Sorian also clarified that it was the Bush administration that first implemented regulations regarding end-of-life counseling. The wellness visit began as a "Welcome to Medicare" exam, which was created by the Republican-led Congress in the Medicare Modernization Act of 2003. In 2008, when Democrats held the majority, Congress passed the Medicare Improvements for Patients and Providers Act, which modified the exam to include end-of-life planning. The Bush administration first implemented regulations that included the end-of life planning as part of the wellness visit created in MIPPA.
Sorian distanced the regulation's language on advance-care planning from the bill that sparked the initial controversy over death panels. The original health reform bill in the House (HR 3200) "envisioned a separate benefit with a separate fee for physicians that would cover just advance-care planning. That was taken out of the bill," he said. What was included in the bill were other modifications to the existing wellness visit, but not the advance-care planning language.
Sorian explained that the annual wellness exam is much broader and can include discussions about cholesterol, nutrition and will be used by doctors to set a "baseline" for patients.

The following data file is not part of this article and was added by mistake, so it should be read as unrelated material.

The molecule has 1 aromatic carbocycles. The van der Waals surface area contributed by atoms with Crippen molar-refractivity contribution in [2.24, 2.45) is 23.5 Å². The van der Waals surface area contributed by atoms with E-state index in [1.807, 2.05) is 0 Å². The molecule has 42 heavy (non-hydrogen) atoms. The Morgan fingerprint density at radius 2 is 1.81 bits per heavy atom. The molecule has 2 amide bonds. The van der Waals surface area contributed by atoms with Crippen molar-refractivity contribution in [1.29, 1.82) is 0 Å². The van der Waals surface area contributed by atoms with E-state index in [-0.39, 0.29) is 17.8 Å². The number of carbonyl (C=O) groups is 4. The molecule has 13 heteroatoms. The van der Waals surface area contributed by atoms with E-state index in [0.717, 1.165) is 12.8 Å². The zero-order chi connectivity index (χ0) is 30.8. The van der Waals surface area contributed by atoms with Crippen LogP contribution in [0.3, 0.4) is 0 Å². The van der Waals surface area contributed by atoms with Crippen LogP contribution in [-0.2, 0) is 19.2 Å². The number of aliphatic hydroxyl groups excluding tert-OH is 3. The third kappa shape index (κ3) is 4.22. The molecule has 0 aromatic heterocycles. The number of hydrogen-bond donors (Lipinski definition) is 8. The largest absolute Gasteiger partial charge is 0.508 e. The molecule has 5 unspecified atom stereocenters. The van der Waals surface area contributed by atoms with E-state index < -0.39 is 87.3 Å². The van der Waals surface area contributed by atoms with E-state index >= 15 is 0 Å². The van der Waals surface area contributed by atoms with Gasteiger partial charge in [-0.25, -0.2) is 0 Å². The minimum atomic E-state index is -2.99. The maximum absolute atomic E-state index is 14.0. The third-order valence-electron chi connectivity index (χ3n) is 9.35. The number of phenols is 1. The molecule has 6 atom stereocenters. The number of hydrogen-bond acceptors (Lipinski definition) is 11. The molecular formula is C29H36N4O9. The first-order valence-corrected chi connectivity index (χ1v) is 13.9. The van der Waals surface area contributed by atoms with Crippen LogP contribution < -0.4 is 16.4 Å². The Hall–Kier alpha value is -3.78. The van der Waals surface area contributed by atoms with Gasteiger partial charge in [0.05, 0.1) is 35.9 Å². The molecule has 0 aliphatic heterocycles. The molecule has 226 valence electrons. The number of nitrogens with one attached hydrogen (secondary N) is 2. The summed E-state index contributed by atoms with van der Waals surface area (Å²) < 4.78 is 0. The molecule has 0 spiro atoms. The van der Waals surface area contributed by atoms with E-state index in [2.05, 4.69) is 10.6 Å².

The availability of discussions about advance directives is a requirement for conditions of participation of hospitals, under Medicare.
"What's interesting about this rule is that it's a lot less prescriptive than the original health reform law, which did outline some of the topics that had to be discussed," Jon Radulovic, vice president of communication for the National Hospice and Palliative Care Organization, said about the regulation, which the organization supports.
Radulovic said the regulation will be the springboard for patients to make use of an important benefit. "We feel this gives a patient or Medicare beneficiary the opportunity to become an informed consumer and make their own choices that reflect their own beliefs," he said. As patients age, he said, their views on hospice or palliative care might evolve and the regulation allows for that.
"This is not about rationing care or saving money, it's about making sure patients understand what options are available before there is a health care crisis," he said.
But the Senate Democratic aide did talk about how this benefit might save money for the Medicare program over time.
"If people take advantage of it, it could save billions for taxpayers," the aide said, by respecting the wishes of people who realize that Medicare coverage is available for end-of-life counseling, as well as for hospice and palliative care.
Recent data suggest that Medicare patients are making greater use of hospice. The Medicare Payment Advisory Commission reported last year that utilization of hospice by Medicare beneficiaries has dramatically increased since 2000. The commission found that in 2005, almost 40 percent of Medicare patients who died had elected hospice, "suggesting that many more beneficiaries have access to hospice than was the case" in 1983 when the benefit was originally added to Medicare.
By 2007, nearly 1 million Medicare patients were in hospice and Medicare spending for the benefit "more than tripled, from $2.9 billion [in 2000] to just over $10 billion." Still, because hospice care is cheaper than standard medical care for the terminally ill, generally, it saves taxpayers' money.
First Published December 29, 2010 12:55 am